The town map UI, while similar to the original, with points of interest displayed that you can select and have your Sim travel to, doesn’t have the same seamless zoom-in-and-out action. The town in the console version of the game is cartoony, to the point of feeling out of character with the rest of the game. Of course, if the choice is between a cut-down feel of the map view that works well, or possible performance issues on a good looking map, I know which I’d prefer. It’s not great, but it’s also not the end of the world.

In terms of gameplay, the basics from the core game are all here. It’s worth pointing out that there’s nothing from the Sims 3 expansions included, which means you can expect downloadable content in the near future.

There are however, a couple of new features, developed specifically with console players in mind: karma powers and challenge points. There are 300 challenges, and over two dozen achievements to aim for, which award your Sim challenge points once the goal has been achieved. A short challenge might be to visit a particular spot on the map, while a more difficult one might be to reach the top of your career path. Once achieved, challenges grant valuable challenge points, which players can use to buy a range of different objects - as well as karma powers.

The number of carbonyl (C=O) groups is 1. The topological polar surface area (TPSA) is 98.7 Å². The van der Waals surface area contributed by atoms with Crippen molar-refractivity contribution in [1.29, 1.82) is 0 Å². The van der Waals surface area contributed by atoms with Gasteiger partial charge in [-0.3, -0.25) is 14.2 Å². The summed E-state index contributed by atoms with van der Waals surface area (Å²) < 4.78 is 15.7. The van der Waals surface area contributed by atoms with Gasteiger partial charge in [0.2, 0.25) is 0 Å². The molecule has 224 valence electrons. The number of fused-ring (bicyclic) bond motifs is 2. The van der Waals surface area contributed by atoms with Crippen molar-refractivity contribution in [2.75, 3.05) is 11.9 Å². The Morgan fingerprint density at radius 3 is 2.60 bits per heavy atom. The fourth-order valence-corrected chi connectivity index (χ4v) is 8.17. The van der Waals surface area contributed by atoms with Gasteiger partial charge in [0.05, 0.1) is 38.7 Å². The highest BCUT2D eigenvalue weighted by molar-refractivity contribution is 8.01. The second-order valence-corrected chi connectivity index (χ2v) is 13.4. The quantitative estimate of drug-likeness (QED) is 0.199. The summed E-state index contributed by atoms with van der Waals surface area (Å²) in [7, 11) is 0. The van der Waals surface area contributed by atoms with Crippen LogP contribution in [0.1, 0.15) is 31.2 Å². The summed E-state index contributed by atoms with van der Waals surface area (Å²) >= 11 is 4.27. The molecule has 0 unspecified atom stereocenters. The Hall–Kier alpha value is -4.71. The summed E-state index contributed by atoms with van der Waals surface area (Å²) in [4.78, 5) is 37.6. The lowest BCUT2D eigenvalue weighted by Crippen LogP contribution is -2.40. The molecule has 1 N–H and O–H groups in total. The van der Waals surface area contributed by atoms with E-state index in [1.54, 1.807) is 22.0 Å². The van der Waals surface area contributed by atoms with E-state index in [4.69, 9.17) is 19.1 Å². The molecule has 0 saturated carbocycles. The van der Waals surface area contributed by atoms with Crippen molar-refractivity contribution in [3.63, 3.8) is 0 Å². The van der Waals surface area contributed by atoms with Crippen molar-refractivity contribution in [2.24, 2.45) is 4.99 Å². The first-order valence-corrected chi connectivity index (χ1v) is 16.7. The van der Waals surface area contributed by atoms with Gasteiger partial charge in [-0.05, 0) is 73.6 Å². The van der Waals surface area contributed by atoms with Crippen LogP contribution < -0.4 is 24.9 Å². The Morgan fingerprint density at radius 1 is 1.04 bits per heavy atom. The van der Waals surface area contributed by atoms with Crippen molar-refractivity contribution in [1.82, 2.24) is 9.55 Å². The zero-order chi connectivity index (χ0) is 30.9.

Sims start off with a few low-level karma powers unlocked, and a handful of karma points to spend on them. Karma powers have a cost to use them, and these karma points are earned as you complete wishes for your Sim. They are awarded each night at midnight, at the Hour of Reckoning, but only if your Sim has been using his or her karma wisely!

There isn’t a huge range of powers available, but there are some goodies: “instant beauty” will make you a hit with others, while “epic fail” or “fire storm” aren’t likely to win you any new friends. You can also bring back the dead, or remove bad moodlets from the entire household. In any case, karma powers are an easily-accessible way to wreak a bit of havoc in your game.

Console Sims 3 also has excellent online support, with Twitter and Facebook integration, as well as the Sims online community area, where you can share creations, rate other creators, find new downloadable content (free and purchasable) and manage all of your custom content.

While the Console Sims 3 paints its picture with broader brushstrokes than its PC counterpart, it still captures all that’s great about this series. The customisation, irreverent humour, bizarre character creation options, and online exchange features are all here, with good design and time-suckingly great gameplay. If I had a choice between versions, I’d still choose the PC one, but console gamers looking to get their feet wet with the Sims 3 won’t regret a minute of their time spent with this title.

The Sims 3
"A solid port from the PC game, with some great new features thrown in"
- The Sims 3
Follow Own it? Rating: M   Difficulty: Medium   Learning Curve: 15 Min